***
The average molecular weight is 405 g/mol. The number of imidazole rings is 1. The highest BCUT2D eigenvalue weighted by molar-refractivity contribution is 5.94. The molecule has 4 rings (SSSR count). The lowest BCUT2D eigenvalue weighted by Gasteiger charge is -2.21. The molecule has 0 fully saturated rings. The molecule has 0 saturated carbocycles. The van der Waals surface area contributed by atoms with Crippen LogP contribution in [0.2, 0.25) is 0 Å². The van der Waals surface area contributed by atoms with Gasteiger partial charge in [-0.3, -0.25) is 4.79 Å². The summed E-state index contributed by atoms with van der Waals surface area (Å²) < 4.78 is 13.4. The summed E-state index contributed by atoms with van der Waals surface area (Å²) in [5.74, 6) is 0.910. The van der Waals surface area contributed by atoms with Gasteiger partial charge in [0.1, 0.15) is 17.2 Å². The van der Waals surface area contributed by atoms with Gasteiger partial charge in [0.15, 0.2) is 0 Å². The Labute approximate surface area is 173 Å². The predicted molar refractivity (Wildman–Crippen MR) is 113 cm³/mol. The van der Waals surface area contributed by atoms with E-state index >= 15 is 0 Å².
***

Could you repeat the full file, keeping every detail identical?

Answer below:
The average molecular weight is 405 g/mol. The number of imidazole rings is 1. The highest BCUT2D eigenvalue weighted by molar-refractivity contribution is 5.94. The molecule has 4 rings (SSSR count). The lowest BCUT2D eigenvalue weighted by Gasteiger charge is -2.21. The molecule has 0 fully saturated rings. The molecule has 0 saturated carbocycles. The van der Waals surface area contributed by atoms with Crippen LogP contribution in [0.2, 0.25) is 0 Å². The van der Waals surface area contributed by atoms with Gasteiger partial charge in [-0.3, -0.25) is 4.79 Å². The summed E-state index contributed by atoms with van der Waals surface area (Å²) < 4.78 is 13.4. The summed E-state index contributed by atoms with van der Waals surface area (Å²) in [5.74, 6) is 0.910. The van der Waals surface area contributed by atoms with Gasteiger partial charge in [0.1, 0.15) is 17.2 Å². The van der Waals surface area contributed by atoms with Gasteiger partial charge in [0.15, 0.2) is 0 Å². The Labute approximate surface area is 173 Å². The predicted molar refractivity (Wildman–Crippen MR) is 113 cm³/mol. The van der Waals surface area contributed by atoms with E-state index >= 15 is 0 Å².